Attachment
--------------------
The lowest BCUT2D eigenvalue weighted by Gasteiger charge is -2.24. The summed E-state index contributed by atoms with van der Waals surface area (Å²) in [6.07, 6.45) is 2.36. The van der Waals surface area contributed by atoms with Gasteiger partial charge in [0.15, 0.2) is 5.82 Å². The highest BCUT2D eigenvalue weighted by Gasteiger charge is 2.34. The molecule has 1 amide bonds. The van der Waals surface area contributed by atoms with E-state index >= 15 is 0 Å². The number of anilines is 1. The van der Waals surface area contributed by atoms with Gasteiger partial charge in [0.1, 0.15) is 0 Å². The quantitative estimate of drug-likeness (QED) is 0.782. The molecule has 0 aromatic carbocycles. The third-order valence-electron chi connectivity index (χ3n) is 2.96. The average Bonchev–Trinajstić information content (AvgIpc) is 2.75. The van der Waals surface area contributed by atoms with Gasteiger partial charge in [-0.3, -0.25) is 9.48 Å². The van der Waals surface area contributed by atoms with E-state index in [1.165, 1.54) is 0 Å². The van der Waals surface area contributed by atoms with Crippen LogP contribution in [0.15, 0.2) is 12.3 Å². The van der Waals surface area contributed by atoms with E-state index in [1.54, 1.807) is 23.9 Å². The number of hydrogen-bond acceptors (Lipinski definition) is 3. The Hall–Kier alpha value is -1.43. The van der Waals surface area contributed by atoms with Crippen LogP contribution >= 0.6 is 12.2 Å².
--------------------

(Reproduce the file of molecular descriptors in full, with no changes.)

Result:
The lowest BCUT2D eigenvalue weighted by Gasteiger charge is -2.24. The summed E-state index contributed by atoms with van der Waals surface area (Å²) in [6.07, 6.45) is 2.36. The van der Waals surface area contributed by atoms with Gasteiger partial charge in [0.15, 0.2) is 5.82 Å². The highest BCUT2D eigenvalue weighted by Gasteiger charge is 2.34. The molecule has 1 amide bonds. The van der Waals surface area contributed by atoms with E-state index >= 15 is 0 Å². The number of anilines is 1. The van der Waals surface area contributed by atoms with Gasteiger partial charge in [0.1, 0.15) is 0 Å². The quantitative estimate of drug-likeness (QED) is 0.782. The molecule has 0 aromatic carbocycles. The third-order valence-electron chi connectivity index (χ3n) is 2.96. The average Bonchev–Trinajstić information content (AvgIpc) is 2.75. The van der Waals surface area contributed by atoms with Gasteiger partial charge in [-0.3, -0.25) is 9.48 Å². The van der Waals surface area contributed by atoms with E-state index in [1.165, 1.54) is 0 Å². The van der Waals surface area contributed by atoms with Crippen LogP contribution in [0.15, 0.2) is 12.3 Å². The van der Waals surface area contributed by atoms with E-state index in [1.54, 1.807) is 23.9 Å². The number of hydrogen-bond acceptors (Lipinski definition) is 3. The Hall–Kier alpha value is -1.43. The van der Waals surface area contributed by atoms with Crippen LogP contribution >= 0.6 is 12.2 Å².